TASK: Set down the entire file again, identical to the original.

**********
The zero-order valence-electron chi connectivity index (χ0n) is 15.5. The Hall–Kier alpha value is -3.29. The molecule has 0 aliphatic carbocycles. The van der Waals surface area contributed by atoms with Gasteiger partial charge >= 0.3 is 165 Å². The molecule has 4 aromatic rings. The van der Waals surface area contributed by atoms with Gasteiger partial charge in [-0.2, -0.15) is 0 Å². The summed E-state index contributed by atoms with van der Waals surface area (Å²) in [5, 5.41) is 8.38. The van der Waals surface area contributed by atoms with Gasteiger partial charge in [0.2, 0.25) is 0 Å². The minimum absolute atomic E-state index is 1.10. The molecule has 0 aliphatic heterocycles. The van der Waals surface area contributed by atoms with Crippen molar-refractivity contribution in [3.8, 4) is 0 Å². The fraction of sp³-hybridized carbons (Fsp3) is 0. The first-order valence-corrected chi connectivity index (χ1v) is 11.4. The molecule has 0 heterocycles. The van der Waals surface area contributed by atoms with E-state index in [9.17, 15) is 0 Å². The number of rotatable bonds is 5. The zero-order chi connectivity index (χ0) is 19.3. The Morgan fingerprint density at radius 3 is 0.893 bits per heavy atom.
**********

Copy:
The zero-order valence-electron chi connectivity index (χ0n) is 15.5. The Hall–Kier alpha value is -3.29. The molecule has 0 aliphatic carbocycles. The van der Waals surface area contributed by atoms with Gasteiger partial charge >= 0.3 is 165 Å². The molecule has 4 aromatic rings. The van der Waals surface area contributed by atoms with Gasteiger partial charge in [-0.2, -0.15) is 0 Å². The summed E-state index contributed by atoms with van der Waals surface area (Å²) in [5, 5.41) is 8.38. The van der Waals surface area contributed by atoms with Gasteiger partial charge in [0.2, 0.25) is 0 Å². The minimum absolute atomic E-state index is 1.10. The molecule has 0 aliphatic heterocycles. The van der Waals surface area contributed by atoms with Crippen molar-refractivity contribution in [3.8, 4) is 0 Å². The fraction of sp³-hybridized carbons (Fsp3) is 0. The first-order valence-corrected chi connectivity index (χ1v) is 11.4. The molecule has 0 heterocycles. The van der Waals surface area contributed by atoms with E-state index in [9.17, 15) is 0 Å². The number of rotatable bonds is 5. The zero-order chi connectivity index (χ0) is 19.3. The Morgan fingerprint density at radius 3 is 0.893 bits per heavy atom.